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This text is by Nick Tobier in his capacity and does not, necessarily, reflect the views of different infinite mile contributors, infinite mile co-founders, the authors' employers and/or other affiliations.  

Small Loop for a Large City

Nick Tobier

Small Loop for a Large City 01

image courtesy Nick Tobier

Is Sesame Street live?

The platform at Grand Circus Park is filled with red Elmo twirly toys that spin.
Around and around, at the hands of a whole lot of little white children holding them.

It’s a short ride—stay on past your stop and you go around and around.  Again.
One Elmo pokes me in the eye.  Better Elmo than the giant Tiger a block away.

Taking a train line as the spine for an explorer’s journey, rather than a commuter’s daily, Francois Maspero's (1994) Roissy Express winds its way through villages and suburbs along the train line from Charles de Gaulle Airport to Paris.  Along a vast suburban distance, the RER line passes through town centers, housing projects and locales that few tourists to central Paris would visit.  In Maspero’s prose and photos, each stop is a narrative linked by a voyager who rides the train for the experience of the journey—both on and off the train.

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image courtesy Nick Tobier

The journey’s utility is for introspection not transit, through the inspection of geographies and culture.  The trip transposes the submerged and often blurry, ordinary lives of commuters into poetic encounters, prompted simply by getting on and off the train.

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image courtesy Nick Tobier

Looking around a city via the train’s trajectory offers passing glimpses of pedestrians that become visible through the window of the train, linking the speed of the train to the speed of thoughts.  Grounding these thoughts are the station platforms.  I used the People Mover’s elevated platforms as an ideal infrastructure to experience what de Certeau writes of the train journey as a ""bubble of panoptic and classifying power -- somewhere other than a usual destination” (de Certeau. The Practice of Everyday Life: p. 111).  I advocate riding the People Mover with such a charge, where the train becomes the central axis that, along with each stop’s ecosystem of buildings, streets and pedestrians, is a source of discovery.  In each of these instances in Detroit, the next stop is between 42 seconds and 1 minute away.  Round and around a $210 million carousel (Risen.  “People Mover in Detroit Seen as Transit Disaster”.  Los Angeles Times.  8 December 1985.  http://articles.latimes.com/1985-12-08/news/mn-14803_1_detroit-people-mover).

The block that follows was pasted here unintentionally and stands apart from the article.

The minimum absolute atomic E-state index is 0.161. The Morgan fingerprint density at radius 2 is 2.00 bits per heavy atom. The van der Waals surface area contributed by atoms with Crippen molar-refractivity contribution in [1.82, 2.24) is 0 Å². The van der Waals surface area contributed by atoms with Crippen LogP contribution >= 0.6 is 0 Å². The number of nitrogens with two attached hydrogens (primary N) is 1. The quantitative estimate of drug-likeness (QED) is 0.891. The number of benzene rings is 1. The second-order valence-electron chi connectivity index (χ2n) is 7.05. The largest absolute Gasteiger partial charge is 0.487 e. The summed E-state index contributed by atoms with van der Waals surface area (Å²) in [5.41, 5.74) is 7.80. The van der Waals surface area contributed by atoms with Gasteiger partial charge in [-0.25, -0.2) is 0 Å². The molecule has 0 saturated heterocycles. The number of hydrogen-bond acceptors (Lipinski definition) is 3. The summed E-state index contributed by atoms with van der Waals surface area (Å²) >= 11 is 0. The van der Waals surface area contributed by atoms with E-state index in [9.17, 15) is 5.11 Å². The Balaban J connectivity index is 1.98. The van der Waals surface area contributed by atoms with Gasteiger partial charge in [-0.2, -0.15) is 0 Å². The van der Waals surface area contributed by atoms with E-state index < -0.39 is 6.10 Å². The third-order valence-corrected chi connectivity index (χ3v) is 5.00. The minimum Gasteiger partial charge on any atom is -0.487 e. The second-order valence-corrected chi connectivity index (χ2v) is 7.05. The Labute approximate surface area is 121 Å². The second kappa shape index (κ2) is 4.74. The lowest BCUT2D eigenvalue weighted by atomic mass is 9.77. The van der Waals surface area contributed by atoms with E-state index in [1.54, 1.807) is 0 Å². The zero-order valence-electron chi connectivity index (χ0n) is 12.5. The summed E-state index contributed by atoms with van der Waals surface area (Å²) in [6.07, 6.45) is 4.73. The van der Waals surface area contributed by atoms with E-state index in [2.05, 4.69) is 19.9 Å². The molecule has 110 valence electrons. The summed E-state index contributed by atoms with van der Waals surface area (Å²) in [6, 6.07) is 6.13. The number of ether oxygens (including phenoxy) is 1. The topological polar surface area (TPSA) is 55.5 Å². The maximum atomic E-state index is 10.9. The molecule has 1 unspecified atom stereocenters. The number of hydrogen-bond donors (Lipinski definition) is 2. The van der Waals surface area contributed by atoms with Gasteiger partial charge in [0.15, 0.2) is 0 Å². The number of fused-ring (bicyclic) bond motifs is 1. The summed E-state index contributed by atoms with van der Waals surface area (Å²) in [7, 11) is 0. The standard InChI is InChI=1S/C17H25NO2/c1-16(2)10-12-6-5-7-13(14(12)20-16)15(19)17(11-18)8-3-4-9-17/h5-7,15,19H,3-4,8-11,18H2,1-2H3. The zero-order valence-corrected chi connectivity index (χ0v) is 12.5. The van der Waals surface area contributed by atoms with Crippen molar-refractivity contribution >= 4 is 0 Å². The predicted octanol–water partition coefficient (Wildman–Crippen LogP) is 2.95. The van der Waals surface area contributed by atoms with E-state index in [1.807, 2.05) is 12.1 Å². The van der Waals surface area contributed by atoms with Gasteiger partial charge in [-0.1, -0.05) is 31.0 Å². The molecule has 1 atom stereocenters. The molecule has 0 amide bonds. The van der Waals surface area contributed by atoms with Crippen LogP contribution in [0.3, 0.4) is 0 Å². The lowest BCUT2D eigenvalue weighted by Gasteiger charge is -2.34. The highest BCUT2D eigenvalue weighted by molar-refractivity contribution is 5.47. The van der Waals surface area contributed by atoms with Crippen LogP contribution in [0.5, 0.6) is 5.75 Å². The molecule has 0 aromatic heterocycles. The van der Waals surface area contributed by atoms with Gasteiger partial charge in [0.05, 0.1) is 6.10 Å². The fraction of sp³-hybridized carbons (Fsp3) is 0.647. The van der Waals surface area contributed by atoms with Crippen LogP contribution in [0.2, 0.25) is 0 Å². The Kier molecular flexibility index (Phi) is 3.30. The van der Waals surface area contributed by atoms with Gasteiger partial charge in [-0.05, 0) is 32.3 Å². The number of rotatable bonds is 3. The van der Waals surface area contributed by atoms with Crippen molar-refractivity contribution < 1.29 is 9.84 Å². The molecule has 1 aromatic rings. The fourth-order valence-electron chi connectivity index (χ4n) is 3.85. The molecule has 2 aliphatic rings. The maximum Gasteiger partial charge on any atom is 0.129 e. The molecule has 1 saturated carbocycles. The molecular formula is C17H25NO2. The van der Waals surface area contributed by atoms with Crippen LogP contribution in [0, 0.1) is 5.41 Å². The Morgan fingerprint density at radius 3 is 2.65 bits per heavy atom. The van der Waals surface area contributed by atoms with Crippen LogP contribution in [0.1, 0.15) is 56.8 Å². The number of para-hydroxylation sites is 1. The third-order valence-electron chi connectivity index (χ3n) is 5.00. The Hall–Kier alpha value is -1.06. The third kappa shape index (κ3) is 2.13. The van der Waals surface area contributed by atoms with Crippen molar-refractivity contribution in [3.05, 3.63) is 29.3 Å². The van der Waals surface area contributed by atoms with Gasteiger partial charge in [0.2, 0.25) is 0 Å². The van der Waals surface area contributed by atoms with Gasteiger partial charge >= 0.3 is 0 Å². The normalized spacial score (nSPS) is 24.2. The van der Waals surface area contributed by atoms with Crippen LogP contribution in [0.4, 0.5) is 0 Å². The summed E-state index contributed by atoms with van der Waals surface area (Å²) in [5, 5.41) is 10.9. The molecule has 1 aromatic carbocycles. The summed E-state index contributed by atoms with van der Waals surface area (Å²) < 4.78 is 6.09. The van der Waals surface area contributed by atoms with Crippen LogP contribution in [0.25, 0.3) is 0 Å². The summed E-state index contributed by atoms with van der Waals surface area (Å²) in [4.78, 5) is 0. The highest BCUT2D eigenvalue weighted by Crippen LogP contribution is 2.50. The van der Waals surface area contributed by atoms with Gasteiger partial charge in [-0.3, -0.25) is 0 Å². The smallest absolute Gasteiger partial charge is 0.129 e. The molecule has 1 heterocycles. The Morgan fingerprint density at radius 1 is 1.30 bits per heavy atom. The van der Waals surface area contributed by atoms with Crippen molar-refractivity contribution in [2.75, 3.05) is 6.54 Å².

Small Loop for a Large City 04

image courtesy Nick Tobier

Sesame Street is surely live today.

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image courtesy Nick Tobier

You can see the Fox Theater from up here—one restored showplace downtown that brings the suburbs to the city to see Elmo do his thing on stage.

In a collection called Transit Maps of the World,

The London Underground is Medusa dense
A tangle of schematic designs making sense of lines from all across the city and their transfer points.
There is Massimo Vignelli’s 1974 NYC transit map, abstracting the transit system from the physical city by losing references to physical landmarks.
Detroit’s rapid transit line, a.k.a. The People Mover, occupies maybe 1/32nd of a page.
For one of the physically largest cities in this compilation?
Detroit’s little loop speaks volumes.

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My urban legend recorder says that this small circle was an investment in the downtown of a city still reeling from urban unrest of 1967.  For suburbanites who were uncertain of the city, they could park in secure garages and take the train to work at the fortified Renaissance Center without having to touch the ground.

The promise was to start downtown and link to a larger transit network that would serve the greater city.
Still waiting on that.

Easy on.  Easy  off.
Mall developers call this the dumping strategy.